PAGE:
An expert who has achieved level 2 by getting 100 points
An expert that got 5 achievements.
An expert whose answer got voted for 20 times.
An expert who has answered 20 questions.
Re: fridge not cooling or freezing
Work on the fridge problem first and the freezer may be fixed by that.
1/Thermostats lose sensitivity over time. The thermostat or sensor may be defective.
2/ You have lost some of your refrigerant and it is undercharged. It does evaporate very slowly but a pinhole would lose it in minutes.
Do not continue to run it or your compressor may overheat and fail. The sides of the fridge are probably quite warm from this happening already.
a 6ya expert can help you resolve that issue over the phone in a minute or two.
Best thing about this new service is that you are never placed on hold and get to talk to real repairmen in the US.
the service is completely free and covers almost anything you can think of.(from cars to computers, handyman, and even drones)
click here to download the app (for users in the US for now) and get all the help you need. Goodluck!
- If you need clarification, ask it in the comment box above.
- Better answers use proper spelling and grammar.
- Provide details, support with references or personal experience.
Tell us some more! Your answer needs to include more details to help people.You can't post answers that contain an email address.Please enter a valid email address.The email address entered is already associated to an account.Login to postPlease use English characters only.
Tip: The max point reward for answering a question is 15.
Refrigerators: 36 to 40 degrees. Ideal temp is 37 Fahrenheit.Note: A temp above 42 degrees promotes bacteria. Freezer: temp should be -5 to 6 degrees Fahrenheit. Ideal temp is 0 degrees.
You have to wait about 4 hours for everything to stabilize. If you are still having ice forming inside the freeezer then the rubber seal around the door is probably the problem. If they have a split, tear or crack, etc. it will let warm moist house air into the freezer and turn to ice as it cools. If this happens in the refrigerator it'll turn to water and collect in the bottom of the frig. New seals can cost around $60 per door.
If you pack too much food in the unit it may also cause freezing because the air needs to move around in there and food shouldn't block the vents in the back walls of the unit.
There could be a large list of things that cause the freezer to warm up from the temperature it was before. The most likely reason is you probably have a defrost problem. Defrost heater, defrost thermostat and the defrost control are all things that may have failed. If your model is not a frost free let me know. Look inside freezer for a layer of frost building on the rear wall. If your refrigerator is not defrosting it will be a short time before the fresh food compartment begins to warm. To extend the time your refrigerator and freezer can keep food safe defrost by placing a bucket of hot water inside the freezer and close the door. Please place food from freezer and fresh food compartment into another refrigerator or cold storage area. By keeping doors shut as much as possible the refrigerator and freezer will last up to a week this way before defrosting again, Sea Breeze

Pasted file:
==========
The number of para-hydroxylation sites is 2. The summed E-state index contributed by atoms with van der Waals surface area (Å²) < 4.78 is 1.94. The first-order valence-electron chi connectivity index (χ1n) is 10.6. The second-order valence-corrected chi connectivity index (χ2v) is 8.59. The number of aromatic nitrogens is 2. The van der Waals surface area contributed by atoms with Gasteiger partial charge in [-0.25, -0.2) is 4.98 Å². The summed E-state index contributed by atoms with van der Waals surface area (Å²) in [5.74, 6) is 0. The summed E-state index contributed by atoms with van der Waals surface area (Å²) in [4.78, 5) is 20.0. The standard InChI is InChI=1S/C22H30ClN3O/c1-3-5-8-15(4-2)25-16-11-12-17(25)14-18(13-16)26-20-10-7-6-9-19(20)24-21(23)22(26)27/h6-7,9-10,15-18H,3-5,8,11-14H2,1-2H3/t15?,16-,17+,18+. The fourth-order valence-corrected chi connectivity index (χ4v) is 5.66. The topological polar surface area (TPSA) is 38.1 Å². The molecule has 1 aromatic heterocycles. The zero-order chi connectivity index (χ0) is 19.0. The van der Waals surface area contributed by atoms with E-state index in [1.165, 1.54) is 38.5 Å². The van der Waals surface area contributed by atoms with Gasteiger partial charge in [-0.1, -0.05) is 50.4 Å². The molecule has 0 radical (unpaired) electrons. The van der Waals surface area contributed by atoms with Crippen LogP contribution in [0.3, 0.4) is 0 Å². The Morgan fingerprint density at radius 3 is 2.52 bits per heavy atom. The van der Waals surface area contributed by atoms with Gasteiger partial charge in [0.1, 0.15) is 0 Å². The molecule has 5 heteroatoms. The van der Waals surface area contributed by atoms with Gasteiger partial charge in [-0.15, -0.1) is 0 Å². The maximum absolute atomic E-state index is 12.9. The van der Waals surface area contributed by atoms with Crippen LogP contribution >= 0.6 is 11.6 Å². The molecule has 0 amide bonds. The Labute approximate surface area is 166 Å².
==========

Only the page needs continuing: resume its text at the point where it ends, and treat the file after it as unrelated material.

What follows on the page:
One of the most common problems with freezers is their tendency to build up a thick level of frost and ice that can disrupt performance. The ice can form on the hoses and cause the fan to freeze up. While you want the freezer to be cold, too much ice is not good for the freezer or the food inside it. There are multiple reasons a freezer could start to develop frost buildup.
Freezer Overstocked Frost can build up in the freezer if there are too many items inside of it. Air cannot properly circulate around the freezer, so the areas with the sitting cold air can freeze the moisture. Frost continues to build up and accumulate, which then allows it to spread. If food is stocked up near the fan, cold air can't get past it, and the fan itself could develop frost to the point where it freezes and stops working entirely. This can be prevented by not overstocking the freezer and by evenly distributing food throughout.
Temperature Setting Too Low The freezer should have a thermostat that regulates how cold it gets. If the temperature is set at too low of a setting, the freezer kicks into high gear, the air freezes outright and frost quickly builds up. Adjusting the thermostat to a higher temperature or level can counteract this problem, but you may need to de-thaw the freezer to eliminate the frost that has already built up inside.
Keeping the Fridge Door Open Many people keep their fridge door open for extended periods of time while they examine the contents inside to see what they want to eat. This can contribute to frost buildup in the freezer, because the fridge is taking in a lot of warm air during this process and the fan pushes it up into the freezer. The moisture in that air is then quickly frozen, and ice can build up substantially as a result. The longer the fridge door is held open, the more likely this can occur, so the best solution is to only keep the fridge open for short intervals and then to not open the door again for a while.